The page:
As I learn more about woodworking, I’m finding that I need more and more
toys tools. This time around, I got myself a new thickness planer. I decided on a Dewalt DW734 as a new tool-of-the trade, and I’m happy with it so far. But after problems I had with snipe when using an old Delta planer, I decided to make an infeed-outfeed table extension. Snipe is the unfortunate removal of precious wood that happens when the lumber isn’t fed into planers perfectly in line with the planer table. There can be several different causes of snipe, including cutter head movement, shaky hands, short infeed/outfeed tables. When the board doesn’t go in straight and smooth, the blades dig out a little hollow a short distance from the ends of the board. It can be cut off or sanded out, but it’s better just not to have snipe to begin with.
This unit has a lot of slick features that are a huge improvement over the old Delta: three blades vs two; bigger integral in- and out-feed tables that fold up rather than storing separately; a locking mechanism for the height adjustment; much better dust collection; real handles; and a very handy cut depth gauge.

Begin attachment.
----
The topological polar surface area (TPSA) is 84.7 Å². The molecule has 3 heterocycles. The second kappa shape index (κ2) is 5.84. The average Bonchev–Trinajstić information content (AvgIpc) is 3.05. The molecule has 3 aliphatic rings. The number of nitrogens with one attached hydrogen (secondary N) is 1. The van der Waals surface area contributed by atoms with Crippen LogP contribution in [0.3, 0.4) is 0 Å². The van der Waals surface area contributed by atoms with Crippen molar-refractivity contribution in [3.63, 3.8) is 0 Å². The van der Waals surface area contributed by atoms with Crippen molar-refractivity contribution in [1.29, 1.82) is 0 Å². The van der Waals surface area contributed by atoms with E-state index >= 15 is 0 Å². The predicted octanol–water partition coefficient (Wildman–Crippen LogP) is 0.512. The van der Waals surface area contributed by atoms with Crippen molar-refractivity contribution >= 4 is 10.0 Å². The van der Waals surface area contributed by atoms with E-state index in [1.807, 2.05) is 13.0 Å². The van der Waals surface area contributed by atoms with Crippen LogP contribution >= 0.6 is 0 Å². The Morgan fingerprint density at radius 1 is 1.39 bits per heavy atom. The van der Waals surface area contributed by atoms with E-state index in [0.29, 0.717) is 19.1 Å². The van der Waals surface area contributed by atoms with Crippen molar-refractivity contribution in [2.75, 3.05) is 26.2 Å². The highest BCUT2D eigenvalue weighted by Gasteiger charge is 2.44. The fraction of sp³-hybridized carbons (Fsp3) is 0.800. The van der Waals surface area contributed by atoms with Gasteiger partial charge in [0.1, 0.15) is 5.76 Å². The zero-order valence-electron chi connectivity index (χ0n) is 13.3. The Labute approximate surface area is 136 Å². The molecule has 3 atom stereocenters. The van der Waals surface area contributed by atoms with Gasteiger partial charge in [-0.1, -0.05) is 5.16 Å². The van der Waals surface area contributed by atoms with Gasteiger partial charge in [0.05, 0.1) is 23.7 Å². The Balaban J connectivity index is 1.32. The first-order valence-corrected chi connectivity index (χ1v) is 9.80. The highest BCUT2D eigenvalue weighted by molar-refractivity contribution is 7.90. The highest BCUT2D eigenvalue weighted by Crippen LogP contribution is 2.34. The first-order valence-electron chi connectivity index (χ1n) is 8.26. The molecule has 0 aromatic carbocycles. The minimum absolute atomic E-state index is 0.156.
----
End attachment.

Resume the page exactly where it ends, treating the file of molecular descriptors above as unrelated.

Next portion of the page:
The gap under the straight edge indicates the extension isn’t in line with the main table.
This piece of mahogany was part of the accent strip that goes around the cabin top exterior. It hadn’t been varnished in 30+ years. The planer took off the oxidized wood and left a very smooth surface that’s ready for varnish if I wanted. I was pleasantly surprised to see no snipe even with just the factory feed tables. But this is a lightweight board and I’ll be working with long pieces of 8/4 (~2″) thick mahogany for some of the things I’ll be making soon. A proper feed table should help ensure I get no snipe.
I ran the side pieces through the planer to make them exactly the same height.
I use the interior screw holes to attach the sides to the bottom. Then I put the top on and use the exterior screw holes to fasten it.
I think I’ll end up using epoxy on these joints and also to seal up everything but the infeed and outfeed surfaces and the surface where the machine sits. The height of the table top perfectly aligns with the planer now. I’m concerned that a couple of coats of epoxy could throw it off, which could lead to snipe.
Next up in our 1969 Chris Craft Roamer 46 Refit: Making Solid Mahogany Corners for the V-berth Cabinets